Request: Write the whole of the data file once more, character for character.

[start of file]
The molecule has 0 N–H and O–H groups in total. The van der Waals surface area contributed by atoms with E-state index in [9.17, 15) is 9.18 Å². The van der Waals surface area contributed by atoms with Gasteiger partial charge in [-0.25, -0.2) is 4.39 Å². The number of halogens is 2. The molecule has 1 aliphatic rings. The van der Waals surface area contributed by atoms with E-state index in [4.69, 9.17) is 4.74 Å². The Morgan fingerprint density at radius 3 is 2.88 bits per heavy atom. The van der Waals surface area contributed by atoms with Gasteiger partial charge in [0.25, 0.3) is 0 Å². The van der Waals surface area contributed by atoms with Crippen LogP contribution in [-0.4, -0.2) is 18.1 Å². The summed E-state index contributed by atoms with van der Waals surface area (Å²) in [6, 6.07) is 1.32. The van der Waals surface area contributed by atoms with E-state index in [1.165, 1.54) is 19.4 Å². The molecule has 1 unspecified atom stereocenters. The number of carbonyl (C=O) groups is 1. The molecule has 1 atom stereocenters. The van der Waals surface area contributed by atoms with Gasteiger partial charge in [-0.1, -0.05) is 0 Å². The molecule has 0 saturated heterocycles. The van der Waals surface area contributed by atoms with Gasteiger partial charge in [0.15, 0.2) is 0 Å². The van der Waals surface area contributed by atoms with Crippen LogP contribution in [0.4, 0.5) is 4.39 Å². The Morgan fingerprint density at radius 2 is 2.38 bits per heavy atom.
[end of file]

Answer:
The molecule has 0 N–H and O–H groups in total. The van der Waals surface area contributed by atoms with E-state index in [9.17, 15) is 9.18 Å². The van der Waals surface area contributed by atoms with Gasteiger partial charge in [-0.25, -0.2) is 4.39 Å². The number of halogens is 2. The molecule has 1 aliphatic rings. The van der Waals surface area contributed by atoms with E-state index in [4.69, 9.17) is 4.74 Å². The Morgan fingerprint density at radius 3 is 2.88 bits per heavy atom. The van der Waals surface area contributed by atoms with Gasteiger partial charge in [0.25, 0.3) is 0 Å². The van der Waals surface area contributed by atoms with Crippen LogP contribution in [-0.4, -0.2) is 18.1 Å². The summed E-state index contributed by atoms with van der Waals surface area (Å²) in [6, 6.07) is 1.32. The van der Waals surface area contributed by atoms with E-state index in [1.165, 1.54) is 19.4 Å². The molecule has 1 unspecified atom stereocenters. The number of carbonyl (C=O) groups is 1. The molecule has 1 atom stereocenters. The van der Waals surface area contributed by atoms with Gasteiger partial charge in [-0.1, -0.05) is 0 Å². The molecule has 0 saturated heterocycles. The van der Waals surface area contributed by atoms with Gasteiger partial charge in [0.15, 0.2) is 0 Å². The van der Waals surface area contributed by atoms with Crippen LogP contribution in [0.4, 0.5) is 4.39 Å². The Morgan fingerprint density at radius 2 is 2.38 bits per heavy atom.